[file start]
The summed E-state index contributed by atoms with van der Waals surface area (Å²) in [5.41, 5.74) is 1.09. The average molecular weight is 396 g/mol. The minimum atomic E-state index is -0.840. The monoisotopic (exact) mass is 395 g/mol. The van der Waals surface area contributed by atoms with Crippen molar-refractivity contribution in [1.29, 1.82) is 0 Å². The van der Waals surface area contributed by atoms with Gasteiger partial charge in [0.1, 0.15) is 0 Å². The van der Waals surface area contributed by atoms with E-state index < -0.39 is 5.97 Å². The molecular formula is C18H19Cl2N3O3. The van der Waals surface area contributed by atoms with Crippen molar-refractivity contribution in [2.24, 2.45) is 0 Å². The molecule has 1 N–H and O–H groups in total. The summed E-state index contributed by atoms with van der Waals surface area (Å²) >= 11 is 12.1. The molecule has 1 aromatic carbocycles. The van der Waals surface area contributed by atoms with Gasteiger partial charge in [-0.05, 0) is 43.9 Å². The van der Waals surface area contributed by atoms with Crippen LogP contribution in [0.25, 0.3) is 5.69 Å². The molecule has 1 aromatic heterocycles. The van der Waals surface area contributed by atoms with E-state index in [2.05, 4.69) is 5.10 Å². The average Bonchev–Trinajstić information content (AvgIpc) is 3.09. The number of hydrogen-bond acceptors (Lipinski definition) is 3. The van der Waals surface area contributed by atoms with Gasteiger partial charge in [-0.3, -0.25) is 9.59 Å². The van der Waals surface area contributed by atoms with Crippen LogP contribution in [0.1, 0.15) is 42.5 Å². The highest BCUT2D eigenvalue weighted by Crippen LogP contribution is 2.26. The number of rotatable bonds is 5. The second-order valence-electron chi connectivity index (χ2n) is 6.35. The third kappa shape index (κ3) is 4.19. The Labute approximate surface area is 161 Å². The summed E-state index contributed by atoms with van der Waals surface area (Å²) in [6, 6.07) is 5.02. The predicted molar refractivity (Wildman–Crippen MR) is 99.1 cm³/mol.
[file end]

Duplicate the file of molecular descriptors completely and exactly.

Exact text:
The summed E-state index contributed by atoms with van der Waals surface area (Å²) in [5.41, 5.74) is 1.09. The average molecular weight is 396 g/mol. The minimum atomic E-state index is -0.840. The monoisotopic (exact) mass is 395 g/mol. The van der Waals surface area contributed by atoms with Crippen molar-refractivity contribution in [1.29, 1.82) is 0 Å². The van der Waals surface area contributed by atoms with Gasteiger partial charge in [0.1, 0.15) is 0 Å². The van der Waals surface area contributed by atoms with E-state index < -0.39 is 5.97 Å². The molecular formula is C18H19Cl2N3O3. The van der Waals surface area contributed by atoms with Crippen molar-refractivity contribution in [2.24, 2.45) is 0 Å². The molecule has 1 N–H and O–H groups in total. The summed E-state index contributed by atoms with van der Waals surface area (Å²) >= 11 is 12.1. The molecule has 1 aromatic carbocycles. The van der Waals surface area contributed by atoms with Gasteiger partial charge in [-0.05, 0) is 43.9 Å². The van der Waals surface area contributed by atoms with Crippen LogP contribution in [0.25, 0.3) is 5.69 Å². The molecule has 1 aromatic heterocycles. The van der Waals surface area contributed by atoms with E-state index in [2.05, 4.69) is 5.10 Å². The average Bonchev–Trinajstić information content (AvgIpc) is 3.09. The number of hydrogen-bond acceptors (Lipinski definition) is 3. The van der Waals surface area contributed by atoms with Gasteiger partial charge in [-0.3, -0.25) is 9.59 Å². The van der Waals surface area contributed by atoms with Crippen LogP contribution in [0.1, 0.15) is 42.5 Å². The highest BCUT2D eigenvalue weighted by Crippen LogP contribution is 2.26. The number of rotatable bonds is 5. The second-order valence-electron chi connectivity index (χ2n) is 6.35. The third kappa shape index (κ3) is 4.19. The Labute approximate surface area is 161 Å². The summed E-state index contributed by atoms with van der Waals surface area (Å²) in [6, 6.07) is 5.02. The predicted molar refractivity (Wildman–Crippen MR) is 99.1 cm³/mol.